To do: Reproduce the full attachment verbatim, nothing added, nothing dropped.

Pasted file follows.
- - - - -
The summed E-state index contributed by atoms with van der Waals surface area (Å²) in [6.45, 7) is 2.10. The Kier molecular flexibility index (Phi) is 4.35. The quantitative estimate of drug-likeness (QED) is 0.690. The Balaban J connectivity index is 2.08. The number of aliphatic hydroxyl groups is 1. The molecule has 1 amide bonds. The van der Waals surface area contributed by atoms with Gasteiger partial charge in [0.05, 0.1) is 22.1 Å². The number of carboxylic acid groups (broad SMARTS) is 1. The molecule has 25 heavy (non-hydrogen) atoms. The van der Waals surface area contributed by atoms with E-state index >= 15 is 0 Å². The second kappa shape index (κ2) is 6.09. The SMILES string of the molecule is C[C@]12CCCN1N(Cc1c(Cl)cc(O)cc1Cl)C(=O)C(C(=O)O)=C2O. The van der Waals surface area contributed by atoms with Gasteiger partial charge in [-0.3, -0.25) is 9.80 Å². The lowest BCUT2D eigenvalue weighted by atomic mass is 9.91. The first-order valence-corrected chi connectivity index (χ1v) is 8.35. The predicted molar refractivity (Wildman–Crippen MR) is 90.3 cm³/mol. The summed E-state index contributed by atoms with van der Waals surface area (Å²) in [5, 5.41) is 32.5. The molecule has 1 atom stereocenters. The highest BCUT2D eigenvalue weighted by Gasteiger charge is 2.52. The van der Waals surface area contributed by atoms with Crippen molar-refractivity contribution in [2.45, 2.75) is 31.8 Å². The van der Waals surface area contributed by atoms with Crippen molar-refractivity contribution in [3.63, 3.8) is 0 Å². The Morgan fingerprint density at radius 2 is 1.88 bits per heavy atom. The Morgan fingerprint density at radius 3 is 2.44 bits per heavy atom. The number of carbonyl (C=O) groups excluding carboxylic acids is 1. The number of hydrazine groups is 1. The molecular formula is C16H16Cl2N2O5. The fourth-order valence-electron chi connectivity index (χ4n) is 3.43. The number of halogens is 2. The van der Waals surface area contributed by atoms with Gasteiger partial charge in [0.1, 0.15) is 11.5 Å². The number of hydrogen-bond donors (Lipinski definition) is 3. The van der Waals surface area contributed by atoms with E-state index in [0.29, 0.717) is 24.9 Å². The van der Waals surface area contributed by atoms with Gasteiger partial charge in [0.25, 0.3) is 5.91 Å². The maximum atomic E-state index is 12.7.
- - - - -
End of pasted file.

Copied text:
The summed E-state index contributed by atoms with van der Waals surface area (Å²) in [6.45, 7) is 2.10. The Kier molecular flexibility index (Phi) is 4.35. The quantitative estimate of drug-likeness (QED) is 0.690. The Balaban J connectivity index is 2.08. The number of aliphatic hydroxyl groups is 1. The molecule has 1 amide bonds. The van der Waals surface area contributed by atoms with Gasteiger partial charge in [0.05, 0.1) is 22.1 Å². The number of carboxylic acid groups (broad SMARTS) is 1. The molecule has 25 heavy (non-hydrogen) atoms. The van der Waals surface area contributed by atoms with E-state index >= 15 is 0 Å². The second kappa shape index (κ2) is 6.09. The SMILES string of the molecule is C[C@]12CCCN1N(Cc1c(Cl)cc(O)cc1Cl)C(=O)C(C(=O)O)=C2O. The van der Waals surface area contributed by atoms with Gasteiger partial charge in [-0.3, -0.25) is 9.80 Å². The lowest BCUT2D eigenvalue weighted by atomic mass is 9.91. The first-order valence-corrected chi connectivity index (χ1v) is 8.35. The predicted molar refractivity (Wildman–Crippen MR) is 90.3 cm³/mol. The summed E-state index contributed by atoms with van der Waals surface area (Å²) in [5, 5.41) is 32.5. The molecule has 1 atom stereocenters. The highest BCUT2D eigenvalue weighted by Gasteiger charge is 2.52. The van der Waals surface area contributed by atoms with Crippen molar-refractivity contribution in [2.45, 2.75) is 31.8 Å². The van der Waals surface area contributed by atoms with Crippen molar-refractivity contribution in [3.63, 3.8) is 0 Å². The Morgan fingerprint density at radius 2 is 1.88 bits per heavy atom. The Morgan fingerprint density at radius 3 is 2.44 bits per heavy atom. The number of carbonyl (C=O) groups excluding carboxylic acids is 1. The number of hydrazine groups is 1. The molecular formula is C16H16Cl2N2O5. The fourth-order valence-electron chi connectivity index (χ4n) is 3.43. The number of halogens is 2. The van der Waals surface area contributed by atoms with Gasteiger partial charge in [0.1, 0.15) is 11.5 Å². The number of hydrogen-bond donors (Lipinski definition) is 3. The van der Waals surface area contributed by atoms with E-state index in [0.29, 0.717) is 24.9 Å². The van der Waals surface area contributed by atoms with Gasteiger partial charge in [0.25, 0.3) is 5.91 Å². The maximum atomic E-state index is 12.7.